It’s not all about being aggressive in the use of social media. In a consumer-driven marketplace, we must also defend our brand and our brand’s reputation.
From every corner, we hear that hospitals must get in the action, embrace social media and be active using all of the social networking tools. It’s being drilled into our brains. I don’t necessarily disagree. I have advocated the use social media by hospitals and healthcare organizations.
But there is another side to the issue. You might call it the ugly side. In a consumer-driven environment, every brand is vulnerable. Any brand can come under attack and sometimes half the world will know it before the brand manager does.
Pete Blackshaw wrote a very sobering and highly relevant article recently in Ad Age. He offered “The Pocket Guide to Defensive Branding”. He suggests, “Sandbag before you sell. Protect before you promote. Defend before you dance. Self critique before you self-destruct”.
We have all witnessed social media road kill. Brands that have come under attack by one or thousands who use social media to attack and proliferate the scorn. Sometimes the criticism has been warranted, other times perhaps not. Twitter and Facebook “like” pages becomes a complaint desk. And with the internet, a brand can never rid the populated highway of the messiness. It’s there to be googled forever. The issue is how do you protect your brand against such an onslaught.
Blackshaw offers several suggestions for building a defense against an uncontrollable offensive attack. Here are a few of his suggestions:
- Listen first, answer next, engage last. Monitor and listen. Don’t always be the one talking. Listen carefully.
- Give your brand the “torture test” before your consumers do it for you. Know your vulnerabilities. Think like your worst critic.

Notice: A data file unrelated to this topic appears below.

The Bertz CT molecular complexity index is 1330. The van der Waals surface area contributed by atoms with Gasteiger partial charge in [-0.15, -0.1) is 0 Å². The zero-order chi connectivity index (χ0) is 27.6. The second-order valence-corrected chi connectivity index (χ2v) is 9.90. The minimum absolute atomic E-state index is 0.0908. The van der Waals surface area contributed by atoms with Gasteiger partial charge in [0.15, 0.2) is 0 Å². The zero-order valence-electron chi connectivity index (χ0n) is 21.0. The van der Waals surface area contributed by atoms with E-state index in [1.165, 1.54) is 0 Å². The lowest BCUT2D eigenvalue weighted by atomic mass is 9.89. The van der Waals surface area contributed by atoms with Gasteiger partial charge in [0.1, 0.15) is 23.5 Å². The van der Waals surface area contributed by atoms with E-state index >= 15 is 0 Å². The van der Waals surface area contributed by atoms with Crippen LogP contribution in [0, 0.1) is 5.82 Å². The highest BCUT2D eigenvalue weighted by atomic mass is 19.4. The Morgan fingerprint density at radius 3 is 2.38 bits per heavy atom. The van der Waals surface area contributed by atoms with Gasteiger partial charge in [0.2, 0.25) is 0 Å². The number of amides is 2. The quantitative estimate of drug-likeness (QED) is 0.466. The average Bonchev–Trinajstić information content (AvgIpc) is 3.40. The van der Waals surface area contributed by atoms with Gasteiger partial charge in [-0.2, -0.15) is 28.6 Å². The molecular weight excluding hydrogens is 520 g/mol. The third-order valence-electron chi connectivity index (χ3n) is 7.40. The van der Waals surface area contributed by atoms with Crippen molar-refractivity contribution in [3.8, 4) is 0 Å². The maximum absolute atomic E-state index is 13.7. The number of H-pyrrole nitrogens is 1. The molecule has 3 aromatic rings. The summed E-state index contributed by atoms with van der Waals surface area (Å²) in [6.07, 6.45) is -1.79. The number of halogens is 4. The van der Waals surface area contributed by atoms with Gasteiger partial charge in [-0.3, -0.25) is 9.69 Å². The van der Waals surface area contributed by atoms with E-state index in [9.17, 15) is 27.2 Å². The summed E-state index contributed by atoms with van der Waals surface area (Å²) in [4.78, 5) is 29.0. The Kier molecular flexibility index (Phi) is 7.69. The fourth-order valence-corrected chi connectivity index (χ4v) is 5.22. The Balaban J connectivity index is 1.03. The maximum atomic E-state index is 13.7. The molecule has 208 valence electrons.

- Master the “Six Drivers of Brand Credibility” – Trust, transparency, authenticity, listening, responsiveness and affirmation.
- Know the ‘talk-drivers”…the thing(s) most likely to ruffle the feathers of consumers. In hospitals it’s usually employees. That is your vulnerability. Know what motivates them.
- Know all the facts. Get them into the right hands. Even before an attack occurs.
- Put yourself on the front lines. Open up the feedback channels, promote them and pay attention to them
- Unify and engage brand stakeholders before a crisis occurs. It requires honesty, openness, responsiveness and organizational agility
Social networking can help establish brand awareness and build strong brand equity. It can also bite you and cause great harm to the brand. It is indeed a two-edged sword and both sides of the blade are sharp. In addition to exploring how we can use social networking to enhance our brand we must also be building a strong defense readying ourselves for a possible attack. And usually it’s a strong defense that wins brand championships.